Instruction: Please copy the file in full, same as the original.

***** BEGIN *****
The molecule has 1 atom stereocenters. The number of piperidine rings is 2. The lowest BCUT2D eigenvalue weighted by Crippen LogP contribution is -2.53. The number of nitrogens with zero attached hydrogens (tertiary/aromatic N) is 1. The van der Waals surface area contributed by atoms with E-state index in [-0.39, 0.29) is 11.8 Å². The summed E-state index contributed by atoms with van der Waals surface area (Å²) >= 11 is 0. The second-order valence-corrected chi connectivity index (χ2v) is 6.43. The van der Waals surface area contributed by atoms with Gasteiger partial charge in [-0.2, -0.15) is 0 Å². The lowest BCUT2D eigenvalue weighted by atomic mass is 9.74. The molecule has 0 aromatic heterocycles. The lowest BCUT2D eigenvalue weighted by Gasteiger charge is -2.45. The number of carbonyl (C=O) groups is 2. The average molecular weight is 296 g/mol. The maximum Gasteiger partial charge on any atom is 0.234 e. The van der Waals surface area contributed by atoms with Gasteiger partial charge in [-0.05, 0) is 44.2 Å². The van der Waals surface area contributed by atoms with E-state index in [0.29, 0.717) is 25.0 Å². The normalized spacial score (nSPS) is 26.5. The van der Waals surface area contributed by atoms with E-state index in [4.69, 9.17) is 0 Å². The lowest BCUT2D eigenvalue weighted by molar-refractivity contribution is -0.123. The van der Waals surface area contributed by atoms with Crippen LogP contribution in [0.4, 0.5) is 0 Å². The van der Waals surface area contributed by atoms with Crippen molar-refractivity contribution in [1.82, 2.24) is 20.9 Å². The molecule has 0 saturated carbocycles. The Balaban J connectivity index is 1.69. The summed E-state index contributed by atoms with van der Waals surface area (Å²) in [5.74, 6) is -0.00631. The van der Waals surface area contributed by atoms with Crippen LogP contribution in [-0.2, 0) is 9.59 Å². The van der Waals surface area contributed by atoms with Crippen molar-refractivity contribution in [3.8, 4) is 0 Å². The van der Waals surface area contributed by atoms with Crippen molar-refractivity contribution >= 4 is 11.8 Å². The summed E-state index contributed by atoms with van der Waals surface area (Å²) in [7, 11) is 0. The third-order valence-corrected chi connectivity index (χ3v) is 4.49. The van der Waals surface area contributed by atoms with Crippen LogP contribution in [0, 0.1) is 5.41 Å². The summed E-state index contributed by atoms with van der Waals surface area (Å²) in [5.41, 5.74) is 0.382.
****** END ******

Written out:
The molecule has 1 atom stereocenters. The number of piperidine rings is 2. The lowest BCUT2D eigenvalue weighted by Crippen LogP contribution is -2.53. The number of nitrogens with zero attached hydrogens (tertiary/aromatic N) is 1. The van der Waals surface area contributed by atoms with E-state index in [-0.39, 0.29) is 11.8 Å². The summed E-state index contributed by atoms with van der Waals surface area (Å²) >= 11 is 0. The second-order valence-corrected chi connectivity index (χ2v) is 6.43. The van der Waals surface area contributed by atoms with Gasteiger partial charge in [-0.2, -0.15) is 0 Å². The lowest BCUT2D eigenvalue weighted by atomic mass is 9.74. The molecule has 0 aromatic heterocycles. The lowest BCUT2D eigenvalue weighted by Gasteiger charge is -2.45. The number of carbonyl (C=O) groups is 2. The average molecular weight is 296 g/mol. The maximum Gasteiger partial charge on any atom is 0.234 e. The van der Waals surface area contributed by atoms with Gasteiger partial charge in [-0.05, 0) is 44.2 Å². The van der Waals surface area contributed by atoms with E-state index in [0.29, 0.717) is 25.0 Å². The normalized spacial score (nSPS) is 26.5. The van der Waals surface area contributed by atoms with E-state index in [4.69, 9.17) is 0 Å². The lowest BCUT2D eigenvalue weighted by molar-refractivity contribution is -0.123. The van der Waals surface area contributed by atoms with Crippen LogP contribution in [0.4, 0.5) is 0 Å². The van der Waals surface area contributed by atoms with Crippen molar-refractivity contribution in [1.82, 2.24) is 20.9 Å². The molecule has 0 saturated carbocycles. The Balaban J connectivity index is 1.69. The summed E-state index contributed by atoms with van der Waals surface area (Å²) in [5.74, 6) is -0.00631. The van der Waals surface area contributed by atoms with Crippen LogP contribution in [-0.2, 0) is 9.59 Å². The van der Waals surface area contributed by atoms with Crippen molar-refractivity contribution in [3.8, 4) is 0 Å². The van der Waals surface area contributed by atoms with Crippen molar-refractivity contribution >= 4 is 11.8 Å². The summed E-state index contributed by atoms with van der Waals surface area (Å²) in [7, 11) is 0. The third-order valence-corrected chi connectivity index (χ3v) is 4.49. The van der Waals surface area contributed by atoms with Crippen LogP contribution in [0, 0.1) is 5.41 Å². The summed E-state index contributed by atoms with van der Waals surface area (Å²) in [5.41, 5.74) is 0.382.